User rules are defined with respect to a particular object and are associated therewith according to the object's identification number. A user rule is made unique by having (1) a user rule name and (2) an associated classification. The classification defines the "type" of user rule, e.g., a table rule, an index parameter rule, an index analysis rule, or an instance parameter rule, etc. A user rule is also defined with respect to a particular hardcoded rule which is applicable for the object and is associated therewith by the hardcoded rule's name. In this format, a user rule provides the user with a mechanism for discriminating between objects of a same hierarchical level during a tuning session thereby allowing the user to tailor rules of an object for different database environments. Within the present invention, by definition, the scope of influence of a user rule includes the object for which the rule is defined and that object's children. More specifically, within the scope of the present invention, a child object inherits any user rules defined for its parent object unless a specific user rule has been explicitly defined for that child, in which case the child object's user rule takes precedence. It is appreciated that a child object's parent, grandparent, great-grandparent, etc., are all ancestor objects of the child object.
Furthermore, a user rule can be used by multiple hardcoded rules and one hardcoded rule can be applicable for or attached to multiple objects or classes of objects.
As described above, each hardcoded rule within the present invention contains a provision which examines first if any associated user rules are to be executed before the hardcoded rule itself executes. The present invention provides a mechanism whereby a defined user rule can vary the value of an attribute used (e.g., as input value) by the hardcoded rule and, in this way, vary the operation and/or the result of the associated hardcoded rule. The user rule can particularly tailor a given object to a particular database environment. Further, in view of the logical inheritance features provided by the present invention which apply to user rules, the user is not burdened with generating and assigning a inordinate number of rules within the object hierarchy because objects not having a particular user rule defined for a particular hardcoded rule can inherit one from its parent object.
User defined rules associated with the root object (0) of FIG. 3 are a special class of user rules referred to as "base" user rules or "base" rules or default user rule definitions. In accordance with the present invention, there is a base rule explicitly defined for each user rule used by the objects of hierarchy 10. The base rules are default user rules and since they are located in the root object (0), they can be inherited by all objects of hierarchy 10. Base rules are utilized by the present invention in cases when the user has not specified (e.g., defined) any specific user defined rules for a given object. Base rules are created by knowledge engineers that implement sets of rules and are meant to represent the nominal case. In one embodiment, base rules are loaded into a repository in memory 102 of system 112 (FIG. 2) during the first access to the database system. Subsequent accesses to the repository reference the rules directly from the schema object (10).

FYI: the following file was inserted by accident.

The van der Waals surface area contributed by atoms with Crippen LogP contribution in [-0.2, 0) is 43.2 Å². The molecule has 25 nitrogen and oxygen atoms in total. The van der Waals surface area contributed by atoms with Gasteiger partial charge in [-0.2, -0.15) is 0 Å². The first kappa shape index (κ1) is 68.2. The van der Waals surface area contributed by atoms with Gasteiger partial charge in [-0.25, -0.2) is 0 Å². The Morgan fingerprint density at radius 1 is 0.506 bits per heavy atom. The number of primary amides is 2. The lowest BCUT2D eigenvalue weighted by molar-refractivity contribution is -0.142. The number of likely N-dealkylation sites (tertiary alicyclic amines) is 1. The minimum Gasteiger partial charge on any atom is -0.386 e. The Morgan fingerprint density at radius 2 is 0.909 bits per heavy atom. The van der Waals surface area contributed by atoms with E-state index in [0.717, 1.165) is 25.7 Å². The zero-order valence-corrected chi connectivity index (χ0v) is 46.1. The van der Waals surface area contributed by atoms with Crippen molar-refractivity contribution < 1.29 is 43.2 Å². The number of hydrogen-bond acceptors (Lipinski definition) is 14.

FIG. 4A illustrates an exemplary hierarchical portion 15 of hierarchy 10 (FIG. 3). Portion 15 illustrates user rule inheritance in accordance with the present invention for different hierarchical levels assuming an exemplary user rule called UDRY. This user rule, UDRY, is by default defined as a base rule with respect to root object (0). In this example the user rule, UDRY, is further defined with respect to a particular hardcoded rule, e.g., called HRZ. When user rule UDRY of root object (0) executes, it assigns "value1" to false and returns this value. Value 1 is assumed to be a variable or other input that is used by hardcoded rule HRZ for evaluating a result which is used for optimization. In many cases, the result of a hardcoded rule is the evaluation of an object's attribute or parameter.